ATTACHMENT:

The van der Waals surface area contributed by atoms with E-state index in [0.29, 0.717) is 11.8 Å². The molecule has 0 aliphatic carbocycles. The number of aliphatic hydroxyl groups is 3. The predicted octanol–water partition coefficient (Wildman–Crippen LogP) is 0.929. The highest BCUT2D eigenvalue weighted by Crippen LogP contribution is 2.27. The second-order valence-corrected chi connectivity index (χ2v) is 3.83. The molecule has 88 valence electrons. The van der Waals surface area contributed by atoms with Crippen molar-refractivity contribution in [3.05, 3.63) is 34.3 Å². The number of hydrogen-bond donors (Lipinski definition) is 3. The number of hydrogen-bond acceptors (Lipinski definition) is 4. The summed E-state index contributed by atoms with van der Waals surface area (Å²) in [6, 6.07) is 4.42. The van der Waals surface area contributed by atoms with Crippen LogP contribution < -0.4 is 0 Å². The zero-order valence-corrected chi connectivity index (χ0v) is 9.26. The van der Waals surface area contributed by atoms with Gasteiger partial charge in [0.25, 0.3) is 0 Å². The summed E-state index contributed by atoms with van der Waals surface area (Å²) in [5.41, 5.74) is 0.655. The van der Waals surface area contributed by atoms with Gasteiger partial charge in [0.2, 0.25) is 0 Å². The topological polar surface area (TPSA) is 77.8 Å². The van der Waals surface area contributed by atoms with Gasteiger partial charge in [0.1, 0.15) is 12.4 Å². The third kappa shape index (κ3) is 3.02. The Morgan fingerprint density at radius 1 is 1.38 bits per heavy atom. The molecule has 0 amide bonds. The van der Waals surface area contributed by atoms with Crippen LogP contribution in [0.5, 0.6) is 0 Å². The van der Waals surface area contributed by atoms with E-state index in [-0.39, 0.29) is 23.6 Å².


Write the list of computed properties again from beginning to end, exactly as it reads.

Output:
The van der Waals surface area contributed by atoms with E-state index in [0.29, 0.717) is 11.8 Å². The molecule has 0 aliphatic carbocycles. The number of aliphatic hydroxyl groups is 3. The predicted octanol–water partition coefficient (Wildman–Crippen LogP) is 0.929. The highest BCUT2D eigenvalue weighted by Crippen LogP contribution is 2.27. The second-order valence-corrected chi connectivity index (χ2v) is 3.83. The molecule has 88 valence electrons. The van der Waals surface area contributed by atoms with Crippen molar-refractivity contribution in [3.05, 3.63) is 34.3 Å². The number of hydrogen-bond donors (Lipinski definition) is 3. The number of hydrogen-bond acceptors (Lipinski definition) is 4. The summed E-state index contributed by atoms with van der Waals surface area (Å²) in [6, 6.07) is 4.42. The van der Waals surface area contributed by atoms with Crippen LogP contribution < -0.4 is 0 Å². The zero-order valence-corrected chi connectivity index (χ0v) is 9.26. The van der Waals surface area contributed by atoms with Gasteiger partial charge in [0.25, 0.3) is 0 Å². The summed E-state index contributed by atoms with van der Waals surface area (Å²) in [5.41, 5.74) is 0.655. The van der Waals surface area contributed by atoms with Gasteiger partial charge in [0.2, 0.25) is 0 Å². The topological polar surface area (TPSA) is 77.8 Å². The van der Waals surface area contributed by atoms with Gasteiger partial charge in [0.1, 0.15) is 12.4 Å². The third kappa shape index (κ3) is 3.02. The Morgan fingerprint density at radius 1 is 1.38 bits per heavy atom. The molecule has 0 amide bonds. The van der Waals surface area contributed by atoms with Crippen LogP contribution in [0.5, 0.6) is 0 Å². The van der Waals surface area contributed by atoms with E-state index in [-0.39, 0.29) is 23.6 Å².